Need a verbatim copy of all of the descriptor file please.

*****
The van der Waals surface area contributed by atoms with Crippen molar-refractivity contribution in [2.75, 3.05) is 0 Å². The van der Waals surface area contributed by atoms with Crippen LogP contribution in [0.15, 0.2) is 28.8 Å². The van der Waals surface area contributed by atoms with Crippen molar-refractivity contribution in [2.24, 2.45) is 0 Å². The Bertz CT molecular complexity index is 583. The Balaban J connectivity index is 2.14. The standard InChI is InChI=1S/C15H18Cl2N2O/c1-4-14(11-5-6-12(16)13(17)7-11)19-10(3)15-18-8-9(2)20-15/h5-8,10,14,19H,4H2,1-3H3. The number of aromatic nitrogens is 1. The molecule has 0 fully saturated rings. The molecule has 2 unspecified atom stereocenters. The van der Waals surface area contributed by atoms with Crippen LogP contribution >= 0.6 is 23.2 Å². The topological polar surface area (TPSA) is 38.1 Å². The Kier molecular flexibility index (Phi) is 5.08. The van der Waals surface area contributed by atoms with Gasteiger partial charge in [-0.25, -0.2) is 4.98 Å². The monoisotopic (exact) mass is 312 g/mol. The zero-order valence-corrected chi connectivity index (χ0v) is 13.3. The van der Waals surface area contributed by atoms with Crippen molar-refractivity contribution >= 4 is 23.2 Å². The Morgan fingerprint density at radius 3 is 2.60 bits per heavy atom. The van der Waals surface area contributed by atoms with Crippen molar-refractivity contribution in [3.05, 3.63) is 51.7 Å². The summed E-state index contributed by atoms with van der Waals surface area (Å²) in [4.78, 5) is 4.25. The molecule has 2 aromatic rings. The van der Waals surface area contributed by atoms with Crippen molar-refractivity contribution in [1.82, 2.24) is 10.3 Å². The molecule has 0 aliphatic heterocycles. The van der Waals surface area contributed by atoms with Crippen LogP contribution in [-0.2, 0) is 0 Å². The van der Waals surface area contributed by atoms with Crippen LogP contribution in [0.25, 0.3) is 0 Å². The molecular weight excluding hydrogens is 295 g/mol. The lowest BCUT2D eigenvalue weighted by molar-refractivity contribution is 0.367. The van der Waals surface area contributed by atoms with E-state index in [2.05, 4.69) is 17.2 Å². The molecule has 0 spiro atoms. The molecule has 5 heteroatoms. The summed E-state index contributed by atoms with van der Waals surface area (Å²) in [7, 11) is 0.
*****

The van der Waals surface area contributed by atoms with Crippen molar-refractivity contribution in [2.75, 3.05) is 0 Å². The van der Waals surface area contributed by atoms with Crippen LogP contribution in [0.15, 0.2) is 28.8 Å². The van der Waals surface area contributed by atoms with Crippen molar-refractivity contribution in [2.24, 2.45) is 0 Å². The Bertz CT molecular complexity index is 583. The Balaban J connectivity index is 2.14. The standard InChI is InChI=1S/C15H18Cl2N2O/c1-4-14(11-5-6-12(16)13(17)7-11)19-10(3)15-18-8-9(2)20-15/h5-8,10,14,19H,4H2,1-3H3. The number of aromatic nitrogens is 1. The molecule has 0 fully saturated rings. The molecule has 2 unspecified atom stereocenters. The van der Waals surface area contributed by atoms with Crippen LogP contribution >= 0.6 is 23.2 Å². The topological polar surface area (TPSA) is 38.1 Å². The Kier molecular flexibility index (Phi) is 5.08. The van der Waals surface area contributed by atoms with Gasteiger partial charge in [-0.25, -0.2) is 4.98 Å². The monoisotopic (exact) mass is 312 g/mol. The zero-order valence-corrected chi connectivity index (χ0v) is 13.3. The van der Waals surface area contributed by atoms with Crippen molar-refractivity contribution >= 4 is 23.2 Å². The Morgan fingerprint density at radius 3 is 2.60 bits per heavy atom. The van der Waals surface area contributed by atoms with Crippen molar-refractivity contribution in [3.05, 3.63) is 51.7 Å². The summed E-state index contributed by atoms with van der Waals surface area (Å²) in [4.78, 5) is 4.25. The molecule has 2 aromatic rings. The van der Waals surface area contributed by atoms with Crippen molar-refractivity contribution in [1.82, 2.24) is 10.3 Å². The molecule has 0 aliphatic heterocycles. The van der Waals surface area contributed by atoms with Crippen LogP contribution in [-0.2, 0) is 0 Å². The van der Waals surface area contributed by atoms with Crippen LogP contribution in [0.25, 0.3) is 0 Å². The molecular weight excluding hydrogens is 295 g/mol. The lowest BCUT2D eigenvalue weighted by molar-refractivity contribution is 0.367. The van der Waals surface area contributed by atoms with E-state index in [2.05, 4.69) is 17.2 Å². The molecule has 0 spiro atoms. The molecule has 5 heteroatoms. The summed E-state index contributed by atoms with van der Waals surface area (Å²) in [7, 11) is 0.